Texas and Oklahoma hinted last summer at the road down which college football is likely headed.
That’s when news broke that the longtime Big 12 rivals are bolting for the SEC by 2025 at the latest. Southern Cal and UCLA are now following them down that path.
The Pac-12 rivals tonight announced their moves to the Big Ten, further fueling the chatter that college football could be headed toward mega conferences sooner rather than later. With their most recent additions, the Big Ten and SEC are up to 16 football members apiece.
And they may not be done. Action Network’s Brett McMurphy, citing anonymous sources, reported the Big Ten could further expand and that the Big 12 is looking into potentially replenishing with some Pac-12 members.
Safe to say the latest news of conference realignment will have a ripple effect on the future of the sport. So what could it mean for Clemson and the ACC?
While the league’s demise may not be imminent, the latest news isn’t good for Power Five conferences outside of the Big Ten and SEC, two leagues that are head and shoulders above the rest when it comes to revenue opportunities for its members.
The SEC recently inked a 10-year television contract with ESPN for football and basketball broadcasts that will reportedly pay the league roughly $3 billion over the course of the deal beginning in 2024. That’s on top of the conference’s current media rights deal, putting the annual payout for each school north of $50 million.
It is college sports’ most lucrative media rights deal as of now, but that may not be the case for long.
The Big Ten is still in negotiations, but the league is reportedly eyeing a record-breaking contract that would exceed $1 billion annually once its current deal expires next year. Jon Wilner of the San Jose Mercury News reported USC and UCLA could increase their TV revenue cut to north of $100 million each as members of the Big Ten.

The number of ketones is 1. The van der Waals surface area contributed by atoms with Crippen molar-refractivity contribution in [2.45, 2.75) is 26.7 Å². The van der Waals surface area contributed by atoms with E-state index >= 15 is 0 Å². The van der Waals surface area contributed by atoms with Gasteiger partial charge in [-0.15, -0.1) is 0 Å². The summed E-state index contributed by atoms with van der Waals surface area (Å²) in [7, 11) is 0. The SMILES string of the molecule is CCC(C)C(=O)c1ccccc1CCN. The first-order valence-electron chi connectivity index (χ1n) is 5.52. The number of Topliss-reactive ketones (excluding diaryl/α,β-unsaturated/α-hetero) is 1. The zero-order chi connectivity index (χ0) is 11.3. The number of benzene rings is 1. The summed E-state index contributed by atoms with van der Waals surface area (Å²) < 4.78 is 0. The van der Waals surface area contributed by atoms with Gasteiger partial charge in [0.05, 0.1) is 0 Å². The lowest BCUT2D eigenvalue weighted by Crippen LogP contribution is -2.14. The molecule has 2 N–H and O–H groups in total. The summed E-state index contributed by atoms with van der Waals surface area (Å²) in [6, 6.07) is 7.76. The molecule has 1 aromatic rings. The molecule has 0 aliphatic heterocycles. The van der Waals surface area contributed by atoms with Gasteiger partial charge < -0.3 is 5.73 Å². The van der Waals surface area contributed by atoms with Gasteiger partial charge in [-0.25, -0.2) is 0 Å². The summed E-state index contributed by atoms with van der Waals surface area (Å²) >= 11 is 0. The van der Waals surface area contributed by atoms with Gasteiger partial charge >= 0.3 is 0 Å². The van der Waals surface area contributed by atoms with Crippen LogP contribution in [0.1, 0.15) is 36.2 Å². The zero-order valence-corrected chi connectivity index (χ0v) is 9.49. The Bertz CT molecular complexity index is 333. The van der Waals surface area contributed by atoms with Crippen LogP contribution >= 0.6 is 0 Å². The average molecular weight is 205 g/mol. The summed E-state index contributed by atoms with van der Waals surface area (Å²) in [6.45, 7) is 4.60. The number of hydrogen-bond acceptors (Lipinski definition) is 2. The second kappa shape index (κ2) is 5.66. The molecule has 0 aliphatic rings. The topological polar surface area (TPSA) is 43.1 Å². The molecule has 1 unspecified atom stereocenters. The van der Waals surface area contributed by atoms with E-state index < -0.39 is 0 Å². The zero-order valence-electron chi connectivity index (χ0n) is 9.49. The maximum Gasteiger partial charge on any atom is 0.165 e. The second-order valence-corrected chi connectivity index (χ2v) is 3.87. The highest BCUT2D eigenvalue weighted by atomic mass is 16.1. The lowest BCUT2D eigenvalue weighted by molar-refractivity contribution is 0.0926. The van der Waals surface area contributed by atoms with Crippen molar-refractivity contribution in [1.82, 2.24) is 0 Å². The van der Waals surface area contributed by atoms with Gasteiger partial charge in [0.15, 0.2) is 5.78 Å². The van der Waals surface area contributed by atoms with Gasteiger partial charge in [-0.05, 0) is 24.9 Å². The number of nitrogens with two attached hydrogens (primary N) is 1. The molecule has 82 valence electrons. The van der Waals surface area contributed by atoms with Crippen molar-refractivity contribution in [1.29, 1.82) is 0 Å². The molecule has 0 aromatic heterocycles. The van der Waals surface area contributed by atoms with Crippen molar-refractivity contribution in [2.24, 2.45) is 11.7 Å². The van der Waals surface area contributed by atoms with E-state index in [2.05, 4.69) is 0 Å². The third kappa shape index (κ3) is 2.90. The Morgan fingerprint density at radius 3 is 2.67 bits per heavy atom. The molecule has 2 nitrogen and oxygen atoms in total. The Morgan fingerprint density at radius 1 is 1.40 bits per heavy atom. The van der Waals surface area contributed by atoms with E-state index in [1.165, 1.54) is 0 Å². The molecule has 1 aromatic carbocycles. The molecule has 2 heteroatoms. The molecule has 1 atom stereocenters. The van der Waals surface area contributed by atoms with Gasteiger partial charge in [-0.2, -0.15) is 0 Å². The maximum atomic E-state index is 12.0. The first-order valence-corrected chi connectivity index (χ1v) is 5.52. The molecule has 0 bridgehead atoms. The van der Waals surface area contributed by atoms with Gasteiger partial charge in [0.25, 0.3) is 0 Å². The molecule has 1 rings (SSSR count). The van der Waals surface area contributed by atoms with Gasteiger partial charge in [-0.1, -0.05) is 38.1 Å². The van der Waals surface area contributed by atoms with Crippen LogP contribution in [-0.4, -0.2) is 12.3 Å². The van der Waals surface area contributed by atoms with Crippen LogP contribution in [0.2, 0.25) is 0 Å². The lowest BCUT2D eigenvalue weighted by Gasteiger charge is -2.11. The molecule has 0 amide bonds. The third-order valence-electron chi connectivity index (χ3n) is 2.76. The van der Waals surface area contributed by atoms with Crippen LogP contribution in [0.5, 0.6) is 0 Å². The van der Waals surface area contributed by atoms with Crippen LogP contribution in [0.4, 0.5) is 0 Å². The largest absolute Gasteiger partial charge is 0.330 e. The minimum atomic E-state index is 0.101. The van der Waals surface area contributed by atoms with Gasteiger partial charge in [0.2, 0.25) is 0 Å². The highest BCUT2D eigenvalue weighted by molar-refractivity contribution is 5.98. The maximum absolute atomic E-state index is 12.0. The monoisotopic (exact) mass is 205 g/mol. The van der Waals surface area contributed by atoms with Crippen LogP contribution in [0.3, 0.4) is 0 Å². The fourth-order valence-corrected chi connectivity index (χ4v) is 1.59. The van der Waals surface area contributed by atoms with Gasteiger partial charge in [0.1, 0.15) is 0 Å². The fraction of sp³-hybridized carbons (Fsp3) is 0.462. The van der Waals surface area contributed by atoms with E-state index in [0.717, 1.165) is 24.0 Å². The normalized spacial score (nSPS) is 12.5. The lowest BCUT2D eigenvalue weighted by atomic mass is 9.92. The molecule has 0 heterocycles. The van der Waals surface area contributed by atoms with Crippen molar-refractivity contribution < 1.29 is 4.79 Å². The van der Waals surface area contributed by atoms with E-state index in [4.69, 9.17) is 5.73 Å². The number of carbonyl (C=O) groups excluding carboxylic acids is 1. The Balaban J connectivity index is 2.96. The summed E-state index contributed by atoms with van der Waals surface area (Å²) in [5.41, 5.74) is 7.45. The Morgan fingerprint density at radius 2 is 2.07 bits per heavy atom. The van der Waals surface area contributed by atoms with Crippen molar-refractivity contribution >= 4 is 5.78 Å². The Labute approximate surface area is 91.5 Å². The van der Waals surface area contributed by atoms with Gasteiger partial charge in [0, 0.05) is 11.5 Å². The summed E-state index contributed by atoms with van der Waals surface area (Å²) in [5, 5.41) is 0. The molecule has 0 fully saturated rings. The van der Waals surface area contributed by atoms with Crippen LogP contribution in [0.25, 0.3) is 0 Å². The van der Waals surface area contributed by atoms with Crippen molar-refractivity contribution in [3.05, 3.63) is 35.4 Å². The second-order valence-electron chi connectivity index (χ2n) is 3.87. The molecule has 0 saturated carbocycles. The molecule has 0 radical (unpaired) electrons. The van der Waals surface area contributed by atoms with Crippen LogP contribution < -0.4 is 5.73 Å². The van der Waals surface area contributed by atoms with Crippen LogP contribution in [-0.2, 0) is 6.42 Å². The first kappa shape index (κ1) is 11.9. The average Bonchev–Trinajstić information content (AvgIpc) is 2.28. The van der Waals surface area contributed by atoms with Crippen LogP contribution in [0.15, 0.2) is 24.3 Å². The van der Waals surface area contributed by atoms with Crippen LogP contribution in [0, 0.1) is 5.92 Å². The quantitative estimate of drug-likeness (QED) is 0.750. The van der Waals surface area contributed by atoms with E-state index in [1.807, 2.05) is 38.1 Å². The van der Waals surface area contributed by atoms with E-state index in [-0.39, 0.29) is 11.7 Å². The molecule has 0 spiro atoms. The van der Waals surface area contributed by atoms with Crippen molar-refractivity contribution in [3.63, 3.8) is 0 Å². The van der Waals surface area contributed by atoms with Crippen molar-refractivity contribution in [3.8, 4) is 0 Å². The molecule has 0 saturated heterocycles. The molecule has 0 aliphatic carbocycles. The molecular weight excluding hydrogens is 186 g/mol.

Meanwhile, the ACC is in the midst of a long-term deal with ESPN that doesn’t expire until 2036. It also doesn’t pay nearly as well. The deal reportedly doles out roughly $240 million annually to the conference, which equates to about $17 million for each of its 14 football members (annual reported payouts for Pac-12 and Big 12 schools are roughly $21 million and $20 million, respectively).
There’s also the Grant-of-Rights agreement tied to the league’s contract, which has been instrumental in keeping other conferences from poaching ACC programs to this point. Under the agreement, member schools would have to pay an exit fee and surrender the entirety of their TV revenue to the conference if they bolt.
But, understandably, there are some who are intrigued by the hefty payday that could potentially come their way in another conference. The Clemson Insider has learned through a source that at least one member school is looking to see if there’s a way to get out of the Grant-of-Rights. If there does end up being a way for member schools to leave without too significant of a penalty, then the ACC would almost certainly need a more competitive media rights deal to keep itself afloat.
In that scenario, two things could trigger a rework of the ACC’s TV contract: Notre Dame joining the league for football or the poaching of other conferences (or both). Notre Dame is an ACC member in every sport other than hockey and football, where it competes as an independent and has its own media rights deal with NBC.
Without a new deal that gets the ACC more on par with what the Big Ten and SEC are paying, it’s going to be hard for the league to attract new members. And if there’s a Grant-of-Rights workaround somewhere, it’s going to be equally as difficult for the league to keep members from leaving.
Clemson could be one of them.
Dabo Swinney’s program has become one of the sport’s elite by morphing into the ACC’s gold standard with its run of league dominance over the last decade, strengthening its brand immensely in the process. In other words, Clemson is a highly attractive option for potential poachers.
What isn’t clear at this point is the level of desire Clemson has to either stay where it’s at or explore other options, but the Grant of Rights is the lynchpin. If there’s a workaround, another conference could make an offer that’s too good to pass up. If not, Clemson, like the rest of the ACC, is stuck.